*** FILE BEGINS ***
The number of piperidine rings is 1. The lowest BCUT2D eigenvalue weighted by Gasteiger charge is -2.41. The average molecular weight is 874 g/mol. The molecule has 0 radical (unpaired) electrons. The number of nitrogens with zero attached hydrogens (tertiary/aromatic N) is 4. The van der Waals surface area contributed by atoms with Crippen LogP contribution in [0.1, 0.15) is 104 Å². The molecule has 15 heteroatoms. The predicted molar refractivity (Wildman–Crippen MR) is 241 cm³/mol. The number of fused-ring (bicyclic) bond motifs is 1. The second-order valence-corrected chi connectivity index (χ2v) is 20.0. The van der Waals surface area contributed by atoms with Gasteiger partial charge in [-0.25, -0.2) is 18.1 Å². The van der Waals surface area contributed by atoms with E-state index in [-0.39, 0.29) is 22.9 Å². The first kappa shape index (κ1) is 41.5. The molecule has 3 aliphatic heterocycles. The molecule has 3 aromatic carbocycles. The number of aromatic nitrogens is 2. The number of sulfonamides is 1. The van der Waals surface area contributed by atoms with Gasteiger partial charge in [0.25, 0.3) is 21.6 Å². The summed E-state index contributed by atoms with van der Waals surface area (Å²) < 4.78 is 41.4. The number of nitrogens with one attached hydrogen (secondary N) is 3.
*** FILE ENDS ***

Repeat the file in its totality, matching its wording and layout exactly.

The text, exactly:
The number of piperidine rings is 1. The lowest BCUT2D eigenvalue weighted by Gasteiger charge is -2.41. The average molecular weight is 874 g/mol. The molecule has 0 radical (unpaired) electrons. The number of nitrogens with zero attached hydrogens (tertiary/aromatic N) is 4. The van der Waals surface area contributed by atoms with Crippen LogP contribution in [0.1, 0.15) is 104 Å². The molecule has 15 heteroatoms. The predicted molar refractivity (Wildman–Crippen MR) is 241 cm³/mol. The number of fused-ring (bicyclic) bond motifs is 1. The second-order valence-corrected chi connectivity index (χ2v) is 20.0. The van der Waals surface area contributed by atoms with Gasteiger partial charge in [-0.25, -0.2) is 18.1 Å². The van der Waals surface area contributed by atoms with E-state index in [-0.39, 0.29) is 22.9 Å². The first kappa shape index (κ1) is 41.5. The molecule has 3 aliphatic heterocycles. The molecule has 3 aromatic carbocycles. The number of aromatic nitrogens is 2. The number of sulfonamides is 1. The van der Waals surface area contributed by atoms with Gasteiger partial charge in [0.25, 0.3) is 21.6 Å². The summed E-state index contributed by atoms with van der Waals surface area (Å²) < 4.78 is 41.4. The number of nitrogens with one attached hydrogen (secondary N) is 3.